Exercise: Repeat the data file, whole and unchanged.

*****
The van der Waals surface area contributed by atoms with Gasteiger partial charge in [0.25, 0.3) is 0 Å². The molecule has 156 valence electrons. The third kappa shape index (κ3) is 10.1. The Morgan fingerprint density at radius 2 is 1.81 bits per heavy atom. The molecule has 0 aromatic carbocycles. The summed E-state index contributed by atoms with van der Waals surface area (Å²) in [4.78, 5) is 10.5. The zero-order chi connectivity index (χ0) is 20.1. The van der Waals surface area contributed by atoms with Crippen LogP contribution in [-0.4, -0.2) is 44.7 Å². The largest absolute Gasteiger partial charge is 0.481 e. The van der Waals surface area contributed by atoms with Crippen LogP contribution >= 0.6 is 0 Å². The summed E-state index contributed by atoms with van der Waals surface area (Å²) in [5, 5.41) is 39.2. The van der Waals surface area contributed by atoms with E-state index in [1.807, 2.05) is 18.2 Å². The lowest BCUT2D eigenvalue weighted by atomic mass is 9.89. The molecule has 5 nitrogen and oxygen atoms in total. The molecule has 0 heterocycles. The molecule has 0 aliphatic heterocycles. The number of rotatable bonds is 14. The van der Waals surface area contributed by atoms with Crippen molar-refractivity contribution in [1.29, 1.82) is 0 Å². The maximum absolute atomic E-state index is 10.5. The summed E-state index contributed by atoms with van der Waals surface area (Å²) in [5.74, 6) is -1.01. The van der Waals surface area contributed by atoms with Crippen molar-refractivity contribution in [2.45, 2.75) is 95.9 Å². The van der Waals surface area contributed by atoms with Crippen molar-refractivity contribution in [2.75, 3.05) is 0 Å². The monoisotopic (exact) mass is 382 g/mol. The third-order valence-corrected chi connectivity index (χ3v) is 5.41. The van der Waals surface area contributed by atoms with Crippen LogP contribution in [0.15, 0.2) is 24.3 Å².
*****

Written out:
The van der Waals surface area contributed by atoms with Gasteiger partial charge in [0.25, 0.3) is 0 Å². The molecule has 156 valence electrons. The third kappa shape index (κ3) is 10.1. The Morgan fingerprint density at radius 2 is 1.81 bits per heavy atom. The molecule has 0 aromatic carbocycles. The summed E-state index contributed by atoms with van der Waals surface area (Å²) in [4.78, 5) is 10.5. The zero-order chi connectivity index (χ0) is 20.1. The van der Waals surface area contributed by atoms with Crippen LogP contribution in [-0.4, -0.2) is 44.7 Å². The largest absolute Gasteiger partial charge is 0.481 e. The van der Waals surface area contributed by atoms with Crippen LogP contribution >= 0.6 is 0 Å². The summed E-state index contributed by atoms with van der Waals surface area (Å²) in [5, 5.41) is 39.2. The van der Waals surface area contributed by atoms with E-state index in [1.807, 2.05) is 18.2 Å². The lowest BCUT2D eigenvalue weighted by atomic mass is 9.89. The molecule has 5 nitrogen and oxygen atoms in total. The molecule has 0 heterocycles. The molecule has 0 aliphatic heterocycles. The number of rotatable bonds is 14. The van der Waals surface area contributed by atoms with Crippen molar-refractivity contribution in [1.29, 1.82) is 0 Å². The maximum absolute atomic E-state index is 10.5. The summed E-state index contributed by atoms with van der Waals surface area (Å²) in [5.74, 6) is -1.01. The van der Waals surface area contributed by atoms with Crippen molar-refractivity contribution in [2.45, 2.75) is 95.9 Å². The van der Waals surface area contributed by atoms with Crippen molar-refractivity contribution in [2.75, 3.05) is 0 Å². The monoisotopic (exact) mass is 382 g/mol. The third-order valence-corrected chi connectivity index (χ3v) is 5.41. The van der Waals surface area contributed by atoms with Crippen LogP contribution in [0.15, 0.2) is 24.3 Å².